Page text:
According to the 2014 estimates from the Centers for Disease Control and Prevention (CDC), about 1 in 68 children have been identified as having an autism spectrum disorder (ASD); a rate that has been steadily growing over the past 20 years (National Autism Association, 2015). Increases in reported frequencies for ASD are most likely due to a combination of factors including broader diagnostic criteria and increased awareness as well as a true increase in the number of people with ASD (American Psychiatric Association, 2013). Autism it self does not effect life expectancy and, in general, people with intellectual and developmental disabilities (IDD) can expect to live as long as the non-cognitively impaired population (National Autism Association,
Autism or Autism Spectrum Disorder (ASD) is a developmental disorder that is characterized by impaired communication (verbal and non-verbal), social, and comprehensive skills. Distinct features of individuals diagnosed with ASD are repetitive or restricted behaviors, for example daily or patterned routines: others may experience symptoms of Asperger’s syndrome, which delays cognitive/speech development: or other conditions similarly related to Down’s syndrome. ASD is often utilized as an umbrella term to encompass a wide range of genetic conditions and mental disorders; as such no two individuals diagnosed with ASD are alike. Because of this, researchers, therapists, and medical practitioners are still puzzled by the mysteries of ASD; however, many infants and toddlers are now beginning to show signs of ASD and many more are being diagnosed on the autism spectrum. With this increase, many people are beginning to understand and educate themselves on the effects of ASD and also cope with the lifestyles of autistic peoples. However, even with the increase of autism awareness and advocacy, individuals with ASD are discriminated against because of many stereotypes and societal myths that surround the disorder. One of the main sources that distribute these false stereotypes and myths is the media. In truth, many popular movies, like Rain Man and Forrest Gump, portray characters that are affected by ASD in stereotypical ways that overshadow the true complications of ASD and the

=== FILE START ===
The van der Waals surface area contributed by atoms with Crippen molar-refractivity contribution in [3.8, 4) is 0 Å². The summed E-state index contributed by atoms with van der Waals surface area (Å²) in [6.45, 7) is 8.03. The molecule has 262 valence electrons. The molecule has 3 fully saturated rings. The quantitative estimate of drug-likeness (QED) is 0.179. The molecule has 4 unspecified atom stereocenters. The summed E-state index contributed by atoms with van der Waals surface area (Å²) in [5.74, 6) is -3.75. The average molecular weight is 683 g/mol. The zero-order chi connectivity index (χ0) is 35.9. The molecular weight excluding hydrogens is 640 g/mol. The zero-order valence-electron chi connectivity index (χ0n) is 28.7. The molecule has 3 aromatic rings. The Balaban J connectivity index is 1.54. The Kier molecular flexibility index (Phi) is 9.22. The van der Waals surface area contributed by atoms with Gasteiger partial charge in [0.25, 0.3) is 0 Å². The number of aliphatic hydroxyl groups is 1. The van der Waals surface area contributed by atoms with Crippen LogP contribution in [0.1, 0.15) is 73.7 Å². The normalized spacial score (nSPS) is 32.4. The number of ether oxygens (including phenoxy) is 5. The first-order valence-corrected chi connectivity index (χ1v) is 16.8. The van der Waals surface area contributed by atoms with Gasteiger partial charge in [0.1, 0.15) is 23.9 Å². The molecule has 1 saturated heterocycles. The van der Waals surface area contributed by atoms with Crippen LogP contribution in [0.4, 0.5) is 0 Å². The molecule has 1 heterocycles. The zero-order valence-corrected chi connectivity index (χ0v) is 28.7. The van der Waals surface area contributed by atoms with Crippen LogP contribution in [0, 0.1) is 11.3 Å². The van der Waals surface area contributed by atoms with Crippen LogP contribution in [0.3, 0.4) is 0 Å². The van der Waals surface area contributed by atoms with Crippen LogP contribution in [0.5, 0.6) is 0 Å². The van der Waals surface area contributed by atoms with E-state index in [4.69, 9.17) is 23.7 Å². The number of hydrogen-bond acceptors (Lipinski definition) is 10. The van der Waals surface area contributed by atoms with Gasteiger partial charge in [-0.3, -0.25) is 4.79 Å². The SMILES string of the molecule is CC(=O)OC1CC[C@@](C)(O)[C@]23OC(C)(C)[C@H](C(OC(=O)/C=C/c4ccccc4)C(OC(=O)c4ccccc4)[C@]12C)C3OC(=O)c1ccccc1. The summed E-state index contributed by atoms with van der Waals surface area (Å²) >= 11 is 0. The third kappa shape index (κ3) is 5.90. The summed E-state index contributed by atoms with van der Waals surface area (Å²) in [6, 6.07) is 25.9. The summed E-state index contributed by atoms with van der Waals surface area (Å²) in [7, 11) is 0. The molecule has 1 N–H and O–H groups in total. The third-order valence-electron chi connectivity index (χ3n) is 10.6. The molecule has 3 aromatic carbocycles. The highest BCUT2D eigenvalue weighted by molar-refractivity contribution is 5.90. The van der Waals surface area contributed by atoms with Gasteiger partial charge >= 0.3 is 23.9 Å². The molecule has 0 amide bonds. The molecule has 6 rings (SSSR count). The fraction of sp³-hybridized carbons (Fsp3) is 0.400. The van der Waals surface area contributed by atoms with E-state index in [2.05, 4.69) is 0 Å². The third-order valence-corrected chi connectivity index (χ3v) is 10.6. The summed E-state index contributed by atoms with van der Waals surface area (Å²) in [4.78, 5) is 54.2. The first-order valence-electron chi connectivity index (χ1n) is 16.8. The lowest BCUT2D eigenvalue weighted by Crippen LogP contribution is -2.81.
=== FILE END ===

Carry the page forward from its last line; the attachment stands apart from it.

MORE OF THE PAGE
Autism Spectrum Disorder is defined as a group of complex disorders of the brain. The autism spectrum contains many other disorders within itself, and each of them have different symptoms. These disorders include autistic disorder, Rett syndrome, childhood disintegrative disorder, pervasive developmental disorder, and Asperger syndrome (Frequently Asked Questions, 2015). The U.S. Centers for Disease Control and Prevention says that around 1 in 68 American children are on the spectrum, with the statistics in other countries being even higher. This number has increased in the last 40 years and could partly be because of the improved diagnosis and awareness, all because